Homeland Security Secretary Alejandro Mayorkas insisted Wednesday that the border has not deteriorated under President Biden, and shot down claims by the former Border Patrol chief who said things are worse than he’s seen in nearly 30 years of service.
“It is no less secure than it was previously,” Mr. Mayorkas told the House Homeland Security Committee.
He was challenged by the words of Rodney Scott, who served as Border Patrol chief at the end of the Trump era and into the Biden era, but who was ushered into retirement by the new administration.
“Contrary to the current rhetoric, this is not simply another illegal immigration surge. This is a national security threat,” Mr. Scott wrote in a letter to Congress.
In particular, he said, known or suspected terrorists are pouring across the international boundary at a rate never seen before. He urged lawmakers to demand the actual numbers from Mr. Mayorkas.
In hearings Tuesday and Wednesday, Mr. Mayorkas said he would provide the number, but said it was secret and had to be delivered in a classified setting. But he rejected Mr. Scott’s claims.
“I respectfully disagree with Mr. Scott’s assertion,” he told lawmakers.
The Biden administration shut down a series of Trump policies that had deeply cut into illegal immigration, and a record surge of illegal immigration has followed.
Mr. Mayorkas has acknowledged it is “unprecedented.”
The surge of Haitians into Del Rio, Texas, last week epitomized the difficulties Mr. Mayorkas and his department have faced.
Local officials said more than 15,000 people breached the border and established a beachhead camp on the U.S. side of the Rio Grande, coming and going from Mexico at will.
Mr. Mayorkas said his department has made progress in reducing the numbers in the camp — but he also found himself having to explain images of Border Patrol agents who were involved in a rough encounter with some of the Haitian migrants earlier this week.
On Monday, while saying an investigation would take place, Mr. Mayorkas seemed to side with the agents, saying it appeared to him that they were trying “to ensure control of the horse.”
He spoke alongside Border Patrol Chief Raul Ortiz, who has himself ridden horse patrol before, and said it looked to him like agents were trying to stay in control of their mounts amid chaotic conditions of the flood of border crossers.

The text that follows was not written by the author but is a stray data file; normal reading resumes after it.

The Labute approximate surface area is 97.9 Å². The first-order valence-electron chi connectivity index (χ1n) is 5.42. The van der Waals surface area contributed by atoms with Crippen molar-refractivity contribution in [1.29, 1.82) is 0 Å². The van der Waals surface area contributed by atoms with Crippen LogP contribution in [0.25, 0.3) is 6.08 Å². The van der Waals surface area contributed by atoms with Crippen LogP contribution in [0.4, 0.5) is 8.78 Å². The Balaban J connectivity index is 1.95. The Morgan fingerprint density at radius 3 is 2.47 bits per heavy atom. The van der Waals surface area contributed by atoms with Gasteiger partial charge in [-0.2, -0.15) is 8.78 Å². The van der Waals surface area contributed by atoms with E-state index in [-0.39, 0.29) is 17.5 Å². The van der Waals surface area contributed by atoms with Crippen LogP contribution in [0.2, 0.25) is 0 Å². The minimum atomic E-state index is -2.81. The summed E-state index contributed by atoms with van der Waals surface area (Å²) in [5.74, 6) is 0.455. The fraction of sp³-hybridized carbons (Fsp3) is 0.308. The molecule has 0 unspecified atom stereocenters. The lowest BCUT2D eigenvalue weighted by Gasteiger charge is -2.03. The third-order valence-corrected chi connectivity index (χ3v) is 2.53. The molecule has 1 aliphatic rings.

“Trying to take control of those horses so we do not get in a position where we injure a migrant as they’re trying to make that treacherous trek across that river is probably more important than anything and I’m pretty sure and confident that that’s exactly what was happening,” the chief said.
After those comments, Mr. Mayorkas got a call Tuesday from Vice President Kamala Harris, whose office said she expressed “grave concerns” over “mistreatment” of Haitians.
By Wednesday the secretary’s tone had shifted.
He kicked off his remarks to the Homeland Security Committee by announcing he’d sidelined the agents involved, reassigning them until an investigation is completed. And he said the probe is being supercharged to finish in days, if possible.
The secretary said he would “pull no punches” in punishing anyone found to have acted outside the rules.
Rep. Kat Cammack, Florida Republican, said the barbs aimed at agents were striking.
“You were exceptionally quick to judge one of your own agents in the mounted patrol, yet you have given zero time to the number of suicides and agents that have passed away because of contact and contracting COVID with their day-to-day operations. That to me is shameful,” the congresswoman said.
Mr. Mayorkas was indignant, pronouncing her comment “profoundly offensive and wrong.”